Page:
EFF in the News
Here, though, are five efforts by prominent journalists and organizations to do just that. The five posts here serve as digests of the last year's Wikileaks news, selected according to personal assessment of newsworthiness and salience. They are a valuable resource for anyone who wants to ascertain for him or herself whether it is true that "Wikileaks told us nothing new."
Electronic Frontier Foundation: Rainey Reitman: The Best of Cablegate: Instances Where Public Discourse Benefited from the Leaks
This post by Rainey Reitman lists "a small selection of cables that [have] been critical to understanding and evaluating controversial events." Among the revelations overviewed are the DYNCORP "dancing boy" scandal, and the misuse of the U.S. diplomatic corp to fix contracts and law reform for big business. Valuable commentary is provided for each entry.
Corrynne McSherry and Marcia Hofmann of the EFF write :
For years, EFF has been warning that the anti-circumvention provisions of the Digital Millennium Copyright Act can be used to chill speech, particularly security research, because legitimate researchers will be afraid to publish their results lest they be accused of circumventing a technological protection measure. We've also been concerned that the Computer Fraud and Abuse Act could be abused to try to make alleged contract violations into crimes.
Chris Palmer -- formerly Google Android security framework engineer and now Technology Director of the Electronic Frontier Foundation -- writes about the cavalier attitude toward security exhibited by the major mobile operating system vendors, and the risk this poses to all of us:
A recent lawsuit filed by Sony Computer Entertainment Inc. against several security researchers for allegedly jailbreaking the company's PS3 hardware is evoking howls of protest from the Electronic Frontier Foundation (EFF).
In a blog post this week, the digital rights advocacy group called Sony's lawsuit (download PDF) a dangerous move designed expressly to scare security researchers away from looking at flaws in its products.
"The real point, it appears, is to send a message to security researchers around the world: publish the details of our security flaws and we'll come after you with both barrels blazing," the EFF wrote.
The Electronic Frontier Foundation has filed an amicus brief asking an Illinois judge to throw out subpoenas related to mass BitTorrent lawsuits, which join thousands of defendants together in an effort to secure a financial settlement.
The EFF, which filed the 37-page brief at U.S. District Court in Chicago, said it wants to stop content owners and attorneys from targeting the alleged file sharers in what the foundation calls “predatory” lawsuits because they violate the defendant’s rights.
“Copyright owners have a right to protect their works, but they can’t use shoddy and unfair tactics to do so,” said Corynne McSherry, EFF intellectual property director.
In the latest case, as the Electronic Frontier Foundation explains, Sony has sued computer security researchers:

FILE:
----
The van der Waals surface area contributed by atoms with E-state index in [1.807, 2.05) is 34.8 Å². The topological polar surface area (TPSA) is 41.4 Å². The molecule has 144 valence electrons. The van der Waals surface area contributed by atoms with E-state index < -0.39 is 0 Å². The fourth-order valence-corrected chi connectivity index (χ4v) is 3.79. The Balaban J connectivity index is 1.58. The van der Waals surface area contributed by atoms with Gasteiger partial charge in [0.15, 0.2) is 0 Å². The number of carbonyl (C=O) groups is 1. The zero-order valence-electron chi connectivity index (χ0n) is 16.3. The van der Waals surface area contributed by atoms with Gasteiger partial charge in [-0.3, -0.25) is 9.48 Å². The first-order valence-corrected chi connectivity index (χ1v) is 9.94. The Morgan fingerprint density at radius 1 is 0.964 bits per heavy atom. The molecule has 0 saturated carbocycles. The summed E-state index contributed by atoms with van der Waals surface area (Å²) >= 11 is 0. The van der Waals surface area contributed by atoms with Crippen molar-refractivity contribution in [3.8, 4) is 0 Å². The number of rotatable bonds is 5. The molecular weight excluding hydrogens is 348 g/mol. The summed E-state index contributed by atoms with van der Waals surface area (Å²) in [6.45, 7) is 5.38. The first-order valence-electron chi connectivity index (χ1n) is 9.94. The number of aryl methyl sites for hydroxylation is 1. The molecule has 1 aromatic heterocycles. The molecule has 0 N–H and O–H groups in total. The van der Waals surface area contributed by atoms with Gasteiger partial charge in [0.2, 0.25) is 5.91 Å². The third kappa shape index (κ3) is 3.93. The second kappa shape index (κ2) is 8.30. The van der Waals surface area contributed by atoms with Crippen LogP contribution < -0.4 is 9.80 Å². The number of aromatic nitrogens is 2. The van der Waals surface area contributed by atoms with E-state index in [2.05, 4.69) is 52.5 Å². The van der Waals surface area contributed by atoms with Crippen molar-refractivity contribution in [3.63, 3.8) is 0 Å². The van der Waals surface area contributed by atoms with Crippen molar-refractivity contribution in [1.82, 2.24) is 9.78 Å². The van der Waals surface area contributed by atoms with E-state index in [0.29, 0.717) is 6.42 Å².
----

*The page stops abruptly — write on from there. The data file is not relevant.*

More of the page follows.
for publishing information about security holes in Sony’s PlayStation 3. At first glance, it's hard to see why Sony is bothering — after all, the research was presented three weeks ago at the Chaos Communication Congress and promptly circulated around the world. The security flaws discovered by the researchers allow users to run Linux on their machines again — something Sony used to support but recently started trying to prevent. Paying lawyers to try to put the cat back in the bag is just throwing good money after bad. And even if they won — we'll save the legal analysis for another post — the defendants seem unlikely to be able to pay significant damages. So what's the point?
But existing laws cover such problems, and this one clumsily attempts to preserve freedom of speech exceptions by outlawing only "credible" impersonations, whatever those are. The Electronic Frontier Foundation notes that there’s potential for abuse, such as quashing parodies, perhaps even political speech. Just as annoying is the new word coined by the law: “epersonation.”
Lawmaker outbursts led a coalition of advocacy organizations spearheaded by the Electronic Frontier Foundation (EFF) to publish an open letter calling on government officials to respect freedom of expression in the debate over Cablegate.
Freedom's Just Another Word
The EFF's letter described legislation proposed by American lawmakers in response to Cablegate as "rash" and warned it could, in effect, muzzle the free press. Government officials' statements have created an atmosphere of fear and uncertainty among the general public, leading them to question their rights with regard to the documents posted by Wikileaks, the EFF's letter charged.
Lee Tien, a senior staff attorney with the Electronic Frontier Foundation, a privacy advocacy group, told FoxNews.com that he believes that the initiative poses a serious threat to privacy and free speech online.
"It's not entirely clear to me what, even now after having followed this program for months, what problems it's really trying to solve and how what it's proposing will solve it," he said, adding that the burden is on the government to show "what's the real benefit here."
Tien said it's pretty clear that the initiative will help law enforcement even though administration officials haven't mentioned it.
An ex-WikiLeaks volunteer has hired American lawyers to oppose the U.S. government's efforts to obtain the contents of her Twitter account, CNET has learned.
Birgitta Jónsdóttir, a member of the Icelandic parliament who helped with WikiLeaks' release of a classified U.S. military video, is being represented by the San Francisco-based Electronic Frontier Foundation.
"We're looking at options and various things we can do to help our client," EFF legal director Cindy Cohn said yesterday. "She's disturbed that her information is being sought."